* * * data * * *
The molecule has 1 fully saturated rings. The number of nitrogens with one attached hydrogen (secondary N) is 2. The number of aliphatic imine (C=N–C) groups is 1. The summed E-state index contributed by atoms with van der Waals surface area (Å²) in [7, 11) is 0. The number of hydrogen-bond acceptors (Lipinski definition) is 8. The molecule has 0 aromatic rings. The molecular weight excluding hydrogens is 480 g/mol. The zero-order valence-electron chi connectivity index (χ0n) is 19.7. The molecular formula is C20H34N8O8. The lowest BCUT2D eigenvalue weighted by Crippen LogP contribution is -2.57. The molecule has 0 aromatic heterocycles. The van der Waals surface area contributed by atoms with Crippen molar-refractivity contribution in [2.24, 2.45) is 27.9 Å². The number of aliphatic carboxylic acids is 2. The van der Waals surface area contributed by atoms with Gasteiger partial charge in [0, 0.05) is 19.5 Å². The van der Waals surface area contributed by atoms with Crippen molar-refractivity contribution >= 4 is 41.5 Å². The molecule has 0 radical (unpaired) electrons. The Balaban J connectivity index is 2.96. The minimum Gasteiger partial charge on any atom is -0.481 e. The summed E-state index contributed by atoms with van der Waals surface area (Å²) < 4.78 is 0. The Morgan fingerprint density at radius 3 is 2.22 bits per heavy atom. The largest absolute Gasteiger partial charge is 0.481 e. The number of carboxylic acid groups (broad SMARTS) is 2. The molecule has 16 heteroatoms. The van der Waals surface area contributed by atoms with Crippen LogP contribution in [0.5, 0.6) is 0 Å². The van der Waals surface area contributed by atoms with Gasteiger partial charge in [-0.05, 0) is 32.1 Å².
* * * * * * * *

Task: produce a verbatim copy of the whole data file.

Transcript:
The molecule has 1 fully saturated rings. The number of nitrogens with one attached hydrogen (secondary N) is 2. The number of aliphatic imine (C=N–C) groups is 1. The summed E-state index contributed by atoms with van der Waals surface area (Å²) in [7, 11) is 0. The number of hydrogen-bond acceptors (Lipinski definition) is 8. The molecule has 0 aromatic rings. The molecular weight excluding hydrogens is 480 g/mol. The zero-order valence-electron chi connectivity index (χ0n) is 19.7. The molecular formula is C20H34N8O8. The lowest BCUT2D eigenvalue weighted by Crippen LogP contribution is -2.57. The molecule has 0 aromatic heterocycles. The van der Waals surface area contributed by atoms with Crippen molar-refractivity contribution in [2.24, 2.45) is 27.9 Å². The number of aliphatic carboxylic acids is 2. The van der Waals surface area contributed by atoms with Gasteiger partial charge in [0, 0.05) is 19.5 Å². The van der Waals surface area contributed by atoms with Crippen molar-refractivity contribution >= 4 is 41.5 Å². The molecule has 0 radical (unpaired) electrons. The Balaban J connectivity index is 2.96. The minimum Gasteiger partial charge on any atom is -0.481 e. The summed E-state index contributed by atoms with van der Waals surface area (Å²) < 4.78 is 0. The Morgan fingerprint density at radius 3 is 2.22 bits per heavy atom. The largest absolute Gasteiger partial charge is 0.481 e. The number of carboxylic acid groups (broad SMARTS) is 2. The molecule has 16 heteroatoms. The van der Waals surface area contributed by atoms with Crippen LogP contribution in [0.5, 0.6) is 0 Å². The van der Waals surface area contributed by atoms with Gasteiger partial charge in [-0.05, 0) is 32.1 Å².